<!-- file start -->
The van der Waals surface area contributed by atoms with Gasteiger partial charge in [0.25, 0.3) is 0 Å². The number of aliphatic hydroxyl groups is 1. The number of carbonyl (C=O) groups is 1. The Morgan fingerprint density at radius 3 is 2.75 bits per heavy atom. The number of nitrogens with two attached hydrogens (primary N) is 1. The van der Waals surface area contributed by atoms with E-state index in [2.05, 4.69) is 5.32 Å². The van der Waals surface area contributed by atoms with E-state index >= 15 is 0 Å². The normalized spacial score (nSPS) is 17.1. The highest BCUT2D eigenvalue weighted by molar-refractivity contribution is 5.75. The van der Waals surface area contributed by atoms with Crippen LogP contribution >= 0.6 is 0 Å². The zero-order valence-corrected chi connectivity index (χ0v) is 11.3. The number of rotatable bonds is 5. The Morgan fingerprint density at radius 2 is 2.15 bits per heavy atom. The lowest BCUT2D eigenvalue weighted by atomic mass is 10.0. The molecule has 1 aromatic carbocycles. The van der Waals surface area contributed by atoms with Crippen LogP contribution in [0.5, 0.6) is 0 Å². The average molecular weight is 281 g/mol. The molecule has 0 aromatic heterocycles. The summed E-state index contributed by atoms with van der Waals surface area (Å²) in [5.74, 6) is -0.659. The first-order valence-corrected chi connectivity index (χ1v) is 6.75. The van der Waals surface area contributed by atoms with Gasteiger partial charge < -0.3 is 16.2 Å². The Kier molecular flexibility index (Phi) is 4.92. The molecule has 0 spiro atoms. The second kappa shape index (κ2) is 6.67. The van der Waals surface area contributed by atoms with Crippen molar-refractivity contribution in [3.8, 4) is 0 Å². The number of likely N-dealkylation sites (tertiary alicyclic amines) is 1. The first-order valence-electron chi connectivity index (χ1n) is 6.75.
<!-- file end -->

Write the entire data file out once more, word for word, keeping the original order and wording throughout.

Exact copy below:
The van der Waals surface area contributed by atoms with Gasteiger partial charge in [0.25, 0.3) is 0 Å². The number of aliphatic hydroxyl groups is 1. The number of carbonyl (C=O) groups is 1. The Morgan fingerprint density at radius 3 is 2.75 bits per heavy atom. The number of nitrogens with two attached hydrogens (primary N) is 1. The van der Waals surface area contributed by atoms with E-state index in [2.05, 4.69) is 5.32 Å². The van der Waals surface area contributed by atoms with E-state index >= 15 is 0 Å². The normalized spacial score (nSPS) is 17.1. The highest BCUT2D eigenvalue weighted by molar-refractivity contribution is 5.75. The van der Waals surface area contributed by atoms with Crippen LogP contribution >= 0.6 is 0 Å². The zero-order valence-corrected chi connectivity index (χ0v) is 11.3. The number of rotatable bonds is 5. The Morgan fingerprint density at radius 2 is 2.15 bits per heavy atom. The lowest BCUT2D eigenvalue weighted by atomic mass is 10.0. The molecule has 1 aromatic carbocycles. The van der Waals surface area contributed by atoms with Crippen LogP contribution in [0.5, 0.6) is 0 Å². The average molecular weight is 281 g/mol. The molecule has 0 aromatic heterocycles. The summed E-state index contributed by atoms with van der Waals surface area (Å²) in [5.74, 6) is -0.659. The first-order valence-corrected chi connectivity index (χ1v) is 6.75. The van der Waals surface area contributed by atoms with Gasteiger partial charge < -0.3 is 16.2 Å². The Kier molecular flexibility index (Phi) is 4.92. The molecule has 0 spiro atoms. The second kappa shape index (κ2) is 6.67. The van der Waals surface area contributed by atoms with Crippen molar-refractivity contribution in [3.8, 4) is 0 Å². The number of likely N-dealkylation sites (tertiary alicyclic amines) is 1. The first-order valence-electron chi connectivity index (χ1n) is 6.75.